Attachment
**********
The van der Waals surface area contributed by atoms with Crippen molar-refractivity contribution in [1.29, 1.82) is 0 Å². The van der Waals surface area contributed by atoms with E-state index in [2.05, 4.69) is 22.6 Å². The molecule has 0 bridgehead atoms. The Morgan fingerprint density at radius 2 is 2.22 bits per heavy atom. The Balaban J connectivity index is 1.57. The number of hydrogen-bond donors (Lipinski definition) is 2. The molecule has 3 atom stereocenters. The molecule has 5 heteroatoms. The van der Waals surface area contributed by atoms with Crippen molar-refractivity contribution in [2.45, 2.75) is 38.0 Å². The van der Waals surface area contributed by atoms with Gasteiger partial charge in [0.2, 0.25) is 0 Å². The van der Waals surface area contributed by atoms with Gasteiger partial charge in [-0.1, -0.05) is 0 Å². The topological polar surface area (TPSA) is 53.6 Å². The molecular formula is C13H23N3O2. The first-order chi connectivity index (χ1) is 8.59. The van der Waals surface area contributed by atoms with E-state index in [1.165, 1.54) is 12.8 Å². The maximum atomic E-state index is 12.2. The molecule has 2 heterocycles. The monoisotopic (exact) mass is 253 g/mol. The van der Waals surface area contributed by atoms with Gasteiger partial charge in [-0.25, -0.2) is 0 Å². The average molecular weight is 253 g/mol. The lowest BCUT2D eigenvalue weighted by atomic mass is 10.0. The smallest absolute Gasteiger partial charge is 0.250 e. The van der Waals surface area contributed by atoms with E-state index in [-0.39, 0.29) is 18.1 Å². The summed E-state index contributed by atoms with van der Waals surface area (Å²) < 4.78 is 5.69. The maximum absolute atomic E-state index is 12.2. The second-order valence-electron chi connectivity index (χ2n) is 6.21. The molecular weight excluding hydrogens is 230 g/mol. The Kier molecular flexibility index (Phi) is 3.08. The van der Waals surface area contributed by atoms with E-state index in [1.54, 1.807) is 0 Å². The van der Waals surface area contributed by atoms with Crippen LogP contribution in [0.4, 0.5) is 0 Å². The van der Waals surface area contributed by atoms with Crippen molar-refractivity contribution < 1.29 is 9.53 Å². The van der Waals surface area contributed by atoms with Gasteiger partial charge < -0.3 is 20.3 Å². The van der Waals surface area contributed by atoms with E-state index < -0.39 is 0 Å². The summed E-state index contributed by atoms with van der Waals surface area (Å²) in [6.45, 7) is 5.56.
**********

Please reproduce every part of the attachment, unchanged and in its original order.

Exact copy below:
The van der Waals surface area contributed by atoms with Crippen molar-refractivity contribution in [1.29, 1.82) is 0 Å². The van der Waals surface area contributed by atoms with E-state index in [2.05, 4.69) is 22.6 Å². The molecule has 0 bridgehead atoms. The Morgan fingerprint density at radius 2 is 2.22 bits per heavy atom. The Balaban J connectivity index is 1.57. The number of hydrogen-bond donors (Lipinski definition) is 2. The molecule has 3 atom stereocenters. The molecule has 5 heteroatoms. The van der Waals surface area contributed by atoms with Crippen molar-refractivity contribution in [2.45, 2.75) is 38.0 Å². The van der Waals surface area contributed by atoms with Gasteiger partial charge in [0.2, 0.25) is 0 Å². The van der Waals surface area contributed by atoms with Gasteiger partial charge in [-0.1, -0.05) is 0 Å². The topological polar surface area (TPSA) is 53.6 Å². The molecular formula is C13H23N3O2. The first-order chi connectivity index (χ1) is 8.59. The van der Waals surface area contributed by atoms with E-state index in [1.165, 1.54) is 12.8 Å². The maximum atomic E-state index is 12.2. The molecule has 2 heterocycles. The monoisotopic (exact) mass is 253 g/mol. The van der Waals surface area contributed by atoms with Gasteiger partial charge in [-0.25, -0.2) is 0 Å². The average molecular weight is 253 g/mol. The lowest BCUT2D eigenvalue weighted by atomic mass is 10.0. The smallest absolute Gasteiger partial charge is 0.250 e. The van der Waals surface area contributed by atoms with E-state index in [-0.39, 0.29) is 18.1 Å². The summed E-state index contributed by atoms with van der Waals surface area (Å²) < 4.78 is 5.69. The maximum absolute atomic E-state index is 12.2. The second-order valence-electron chi connectivity index (χ2n) is 6.21. The molecular weight excluding hydrogens is 230 g/mol. The Kier molecular flexibility index (Phi) is 3.08. The van der Waals surface area contributed by atoms with E-state index in [1.54, 1.807) is 0 Å². The van der Waals surface area contributed by atoms with Crippen LogP contribution in [0.4, 0.5) is 0 Å². The van der Waals surface area contributed by atoms with Crippen molar-refractivity contribution < 1.29 is 9.53 Å². The van der Waals surface area contributed by atoms with Gasteiger partial charge < -0.3 is 20.3 Å². The van der Waals surface area contributed by atoms with E-state index < -0.39 is 0 Å². The summed E-state index contributed by atoms with van der Waals surface area (Å²) in [6.45, 7) is 5.56.